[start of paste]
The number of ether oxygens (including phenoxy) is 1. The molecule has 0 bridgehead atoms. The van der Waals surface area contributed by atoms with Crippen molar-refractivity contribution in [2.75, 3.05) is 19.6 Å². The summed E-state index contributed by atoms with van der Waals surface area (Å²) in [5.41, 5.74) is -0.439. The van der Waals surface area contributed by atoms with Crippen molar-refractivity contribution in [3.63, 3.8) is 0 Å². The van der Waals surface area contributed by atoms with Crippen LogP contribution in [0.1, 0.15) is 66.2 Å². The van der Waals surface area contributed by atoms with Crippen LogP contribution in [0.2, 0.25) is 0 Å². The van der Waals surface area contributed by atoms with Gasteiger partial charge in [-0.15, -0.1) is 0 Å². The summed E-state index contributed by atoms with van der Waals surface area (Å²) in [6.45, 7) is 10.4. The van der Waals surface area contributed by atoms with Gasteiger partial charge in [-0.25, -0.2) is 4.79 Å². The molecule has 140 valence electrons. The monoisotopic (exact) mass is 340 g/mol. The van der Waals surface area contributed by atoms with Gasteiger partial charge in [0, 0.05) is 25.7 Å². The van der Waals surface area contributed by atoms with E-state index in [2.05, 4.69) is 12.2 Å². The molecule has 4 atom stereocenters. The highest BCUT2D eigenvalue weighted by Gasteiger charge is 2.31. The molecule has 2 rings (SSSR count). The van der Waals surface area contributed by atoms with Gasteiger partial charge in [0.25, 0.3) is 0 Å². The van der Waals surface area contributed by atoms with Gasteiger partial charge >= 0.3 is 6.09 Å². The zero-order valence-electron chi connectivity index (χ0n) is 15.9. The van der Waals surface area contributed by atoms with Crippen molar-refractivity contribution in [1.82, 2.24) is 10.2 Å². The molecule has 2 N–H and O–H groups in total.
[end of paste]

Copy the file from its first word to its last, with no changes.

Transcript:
The number of ether oxygens (including phenoxy) is 1. The molecule has 0 bridgehead atoms. The van der Waals surface area contributed by atoms with Crippen molar-refractivity contribution in [2.75, 3.05) is 19.6 Å². The summed E-state index contributed by atoms with van der Waals surface area (Å²) in [5.41, 5.74) is -0.439. The van der Waals surface area contributed by atoms with Crippen molar-refractivity contribution in [3.63, 3.8) is 0 Å². The van der Waals surface area contributed by atoms with Crippen LogP contribution in [0.1, 0.15) is 66.2 Å². The van der Waals surface area contributed by atoms with Crippen LogP contribution in [0.2, 0.25) is 0 Å². The van der Waals surface area contributed by atoms with Gasteiger partial charge in [-0.15, -0.1) is 0 Å². The summed E-state index contributed by atoms with van der Waals surface area (Å²) in [6.45, 7) is 10.4. The van der Waals surface area contributed by atoms with Gasteiger partial charge in [-0.25, -0.2) is 4.79 Å². The molecule has 140 valence electrons. The monoisotopic (exact) mass is 340 g/mol. The van der Waals surface area contributed by atoms with Gasteiger partial charge in [0, 0.05) is 25.7 Å². The van der Waals surface area contributed by atoms with E-state index in [2.05, 4.69) is 12.2 Å². The molecule has 4 atom stereocenters. The highest BCUT2D eigenvalue weighted by Gasteiger charge is 2.31. The molecule has 2 rings (SSSR count). The van der Waals surface area contributed by atoms with Gasteiger partial charge in [0.25, 0.3) is 0 Å². The van der Waals surface area contributed by atoms with Gasteiger partial charge >= 0.3 is 6.09 Å². The zero-order valence-electron chi connectivity index (χ0n) is 15.9. The van der Waals surface area contributed by atoms with Crippen molar-refractivity contribution in [1.82, 2.24) is 10.2 Å². The molecule has 2 N–H and O–H groups in total.